New Study Links Poor Air Quality To Child Mental Health
A major new study in Sweden has become the first to link air pollution to increased levels of mental illness in children. Researchers at Umeå University found that relatively small increases in air quality were associated with significant increases in the number of children requiring treatment for psychiatric problems.
The study, which has been published in the journal BMJ Open, looked at the exposure to air pollution of 500,000 under 18’s across Sweden, comparing the findings to records of medicines prescribed for mental illness ranging from sedatives to anti-psychotics.
The results showed that exposure to air pollution produced a 9% greater risk of at least one psychiatric diagnosis for every 10 microgram per cubic meter increase in nitrogen dioxide; socioeconomic and demographic factors were also taken into account.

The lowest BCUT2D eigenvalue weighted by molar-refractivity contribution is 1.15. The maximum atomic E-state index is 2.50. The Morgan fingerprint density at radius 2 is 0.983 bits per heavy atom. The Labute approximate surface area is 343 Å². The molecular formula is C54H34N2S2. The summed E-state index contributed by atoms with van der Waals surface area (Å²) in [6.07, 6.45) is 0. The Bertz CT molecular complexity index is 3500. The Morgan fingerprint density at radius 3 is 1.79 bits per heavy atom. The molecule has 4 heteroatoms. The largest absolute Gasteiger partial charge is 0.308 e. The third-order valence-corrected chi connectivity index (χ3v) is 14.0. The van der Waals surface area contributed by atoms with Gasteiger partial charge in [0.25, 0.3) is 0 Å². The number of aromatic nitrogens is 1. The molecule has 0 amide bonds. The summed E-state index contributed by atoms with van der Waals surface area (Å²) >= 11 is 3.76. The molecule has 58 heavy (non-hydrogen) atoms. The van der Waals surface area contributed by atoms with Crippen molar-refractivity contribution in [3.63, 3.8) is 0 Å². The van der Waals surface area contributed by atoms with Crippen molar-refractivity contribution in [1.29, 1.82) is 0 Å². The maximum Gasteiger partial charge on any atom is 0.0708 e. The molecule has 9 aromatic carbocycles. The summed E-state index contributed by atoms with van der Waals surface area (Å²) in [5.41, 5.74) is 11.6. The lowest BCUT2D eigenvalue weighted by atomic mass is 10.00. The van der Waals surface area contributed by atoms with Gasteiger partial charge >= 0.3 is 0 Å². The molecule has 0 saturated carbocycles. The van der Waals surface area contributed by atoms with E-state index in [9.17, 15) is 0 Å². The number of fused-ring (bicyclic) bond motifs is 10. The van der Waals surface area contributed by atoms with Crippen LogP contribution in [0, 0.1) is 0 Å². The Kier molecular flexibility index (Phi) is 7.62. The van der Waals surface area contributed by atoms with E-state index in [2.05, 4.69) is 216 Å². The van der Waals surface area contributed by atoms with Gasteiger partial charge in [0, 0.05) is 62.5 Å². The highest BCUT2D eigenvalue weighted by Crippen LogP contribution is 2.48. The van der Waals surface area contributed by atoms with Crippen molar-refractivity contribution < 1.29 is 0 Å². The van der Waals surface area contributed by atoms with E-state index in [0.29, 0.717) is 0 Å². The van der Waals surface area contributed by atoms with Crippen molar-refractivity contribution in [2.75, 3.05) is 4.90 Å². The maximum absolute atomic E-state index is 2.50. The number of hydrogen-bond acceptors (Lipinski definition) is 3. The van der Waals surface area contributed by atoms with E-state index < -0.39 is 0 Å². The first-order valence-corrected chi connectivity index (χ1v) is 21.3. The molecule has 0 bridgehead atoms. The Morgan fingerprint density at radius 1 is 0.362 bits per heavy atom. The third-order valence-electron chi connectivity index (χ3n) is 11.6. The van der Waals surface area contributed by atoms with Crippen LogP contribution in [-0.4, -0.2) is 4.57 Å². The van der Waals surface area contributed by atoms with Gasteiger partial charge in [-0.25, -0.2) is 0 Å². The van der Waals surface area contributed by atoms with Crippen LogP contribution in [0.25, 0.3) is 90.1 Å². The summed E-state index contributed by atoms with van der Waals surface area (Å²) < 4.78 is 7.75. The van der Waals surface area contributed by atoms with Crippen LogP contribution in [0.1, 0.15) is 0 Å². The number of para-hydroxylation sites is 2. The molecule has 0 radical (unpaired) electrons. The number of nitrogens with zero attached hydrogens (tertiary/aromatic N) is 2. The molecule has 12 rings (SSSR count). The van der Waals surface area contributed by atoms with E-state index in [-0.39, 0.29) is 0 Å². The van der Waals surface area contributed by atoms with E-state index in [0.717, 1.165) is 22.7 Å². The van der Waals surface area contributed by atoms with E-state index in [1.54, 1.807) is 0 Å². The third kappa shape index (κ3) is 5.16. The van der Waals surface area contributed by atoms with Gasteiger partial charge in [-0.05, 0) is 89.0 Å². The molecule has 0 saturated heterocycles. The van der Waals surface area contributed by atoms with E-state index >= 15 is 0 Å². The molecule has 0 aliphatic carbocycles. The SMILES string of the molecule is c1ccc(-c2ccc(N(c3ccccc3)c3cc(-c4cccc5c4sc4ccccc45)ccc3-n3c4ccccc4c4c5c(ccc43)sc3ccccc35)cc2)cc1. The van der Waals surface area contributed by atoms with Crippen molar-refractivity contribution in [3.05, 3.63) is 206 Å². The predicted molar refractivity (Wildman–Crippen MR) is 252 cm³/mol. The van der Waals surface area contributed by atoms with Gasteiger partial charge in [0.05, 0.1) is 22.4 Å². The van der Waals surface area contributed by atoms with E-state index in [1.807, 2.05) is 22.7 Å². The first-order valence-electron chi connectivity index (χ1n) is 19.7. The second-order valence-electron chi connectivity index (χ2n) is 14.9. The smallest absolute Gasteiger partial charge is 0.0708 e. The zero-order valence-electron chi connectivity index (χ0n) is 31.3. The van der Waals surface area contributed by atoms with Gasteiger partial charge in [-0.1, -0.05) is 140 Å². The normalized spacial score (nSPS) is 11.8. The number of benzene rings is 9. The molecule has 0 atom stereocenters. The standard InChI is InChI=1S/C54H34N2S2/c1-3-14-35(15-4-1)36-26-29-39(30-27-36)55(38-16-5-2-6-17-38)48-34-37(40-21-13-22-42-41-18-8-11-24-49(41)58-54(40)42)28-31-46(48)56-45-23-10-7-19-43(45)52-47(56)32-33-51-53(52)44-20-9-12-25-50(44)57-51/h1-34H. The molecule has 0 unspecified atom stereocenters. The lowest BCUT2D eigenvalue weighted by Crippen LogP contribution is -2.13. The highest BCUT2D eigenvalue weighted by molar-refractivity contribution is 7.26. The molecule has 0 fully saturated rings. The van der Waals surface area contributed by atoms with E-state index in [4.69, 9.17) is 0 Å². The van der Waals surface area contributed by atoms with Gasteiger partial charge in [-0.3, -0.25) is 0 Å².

Speaking about the research, Prof Frank Kelly of King’s College London, said; “This builds on existing evidence that children are particularly sensitive to poor air quality probably because their lifestyles increase the dose of air pollution they are exposed too – i.e. they are more active – and that developing organs may be more vulnerable until they fully mature.” Whilst the research cannot provide a direct causal link between air quality and mental illness, it does provide a plausible mechanism. It is likely to lead to further studies in countries that have higher levels of air pollution than those found in Sweden.
You can view a full copy of the report HERE.